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MR. SMITH GOES TO WASHINGTON

Director: FRANK CAPRA

129 minutes| U.S.A.| 1939| Black and White| D-Cinema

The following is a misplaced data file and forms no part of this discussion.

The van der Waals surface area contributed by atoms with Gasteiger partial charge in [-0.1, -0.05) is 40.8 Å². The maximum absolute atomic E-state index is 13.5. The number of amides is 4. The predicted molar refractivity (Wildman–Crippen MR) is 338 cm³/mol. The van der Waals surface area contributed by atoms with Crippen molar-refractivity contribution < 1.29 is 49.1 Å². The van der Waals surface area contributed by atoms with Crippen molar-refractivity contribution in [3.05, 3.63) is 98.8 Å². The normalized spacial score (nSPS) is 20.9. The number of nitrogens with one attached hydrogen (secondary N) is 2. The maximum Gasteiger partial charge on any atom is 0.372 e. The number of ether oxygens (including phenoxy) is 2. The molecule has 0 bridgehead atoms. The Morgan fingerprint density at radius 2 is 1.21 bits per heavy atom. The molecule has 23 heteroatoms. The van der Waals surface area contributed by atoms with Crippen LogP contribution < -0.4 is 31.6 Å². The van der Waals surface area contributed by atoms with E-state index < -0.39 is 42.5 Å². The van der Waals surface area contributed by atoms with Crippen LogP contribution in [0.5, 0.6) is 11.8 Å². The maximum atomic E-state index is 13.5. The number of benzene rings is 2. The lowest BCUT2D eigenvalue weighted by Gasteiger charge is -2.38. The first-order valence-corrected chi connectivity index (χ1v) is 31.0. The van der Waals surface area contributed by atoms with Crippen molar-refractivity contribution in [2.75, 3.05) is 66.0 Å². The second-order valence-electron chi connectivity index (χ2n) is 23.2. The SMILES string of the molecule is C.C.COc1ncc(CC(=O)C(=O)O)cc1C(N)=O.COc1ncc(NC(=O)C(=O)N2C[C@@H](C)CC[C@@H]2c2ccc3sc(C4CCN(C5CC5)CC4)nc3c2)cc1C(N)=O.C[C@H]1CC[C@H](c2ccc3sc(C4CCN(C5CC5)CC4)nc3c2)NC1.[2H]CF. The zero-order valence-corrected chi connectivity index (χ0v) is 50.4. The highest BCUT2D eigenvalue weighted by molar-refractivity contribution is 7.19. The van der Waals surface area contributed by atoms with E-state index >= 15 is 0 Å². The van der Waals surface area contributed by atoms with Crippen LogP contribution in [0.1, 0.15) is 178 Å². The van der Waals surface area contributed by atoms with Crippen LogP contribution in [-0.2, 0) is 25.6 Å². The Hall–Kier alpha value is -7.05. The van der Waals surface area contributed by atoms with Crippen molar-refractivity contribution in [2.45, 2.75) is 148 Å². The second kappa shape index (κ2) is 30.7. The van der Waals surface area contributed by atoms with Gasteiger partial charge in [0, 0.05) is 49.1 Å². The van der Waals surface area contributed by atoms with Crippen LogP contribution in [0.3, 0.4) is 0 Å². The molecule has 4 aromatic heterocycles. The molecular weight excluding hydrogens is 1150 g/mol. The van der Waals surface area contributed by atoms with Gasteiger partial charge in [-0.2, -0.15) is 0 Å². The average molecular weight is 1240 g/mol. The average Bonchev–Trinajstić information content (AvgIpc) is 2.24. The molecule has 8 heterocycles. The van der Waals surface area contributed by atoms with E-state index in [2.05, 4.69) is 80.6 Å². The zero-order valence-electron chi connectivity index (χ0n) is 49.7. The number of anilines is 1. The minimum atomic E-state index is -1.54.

‘This is no place for you, you’re halfway decent!’ So says a cynical secretary (Jean Arthur) to a new Senator (James Stewart) whose endeavour to introduce a bill for a boys’ camp upsets his political masters who have their own underhand agenda for the acquisition of that land. Similar to Mr. Deeds in its opposition of goodness against graft, Mr. Smith is bolder in scope, since the forces amassed against Smith appear overwhelming, mobilised by a ruthless tycoon who has the press and the whole political machinery in his pocket. Idealism has to shout itself hoarse to become heard; a compromised Senator (Claude Rains) requires a change of heart that will reduce him to suicidal despair; the individualistic hero finds he cannot go it alone. Washington politicians didn’t care for the film, but audiences did. Amidst a range of extraordinary performances, James Stewart creates an unforgettable archetype of all-American integrity, defiant even when the cause seems lost.

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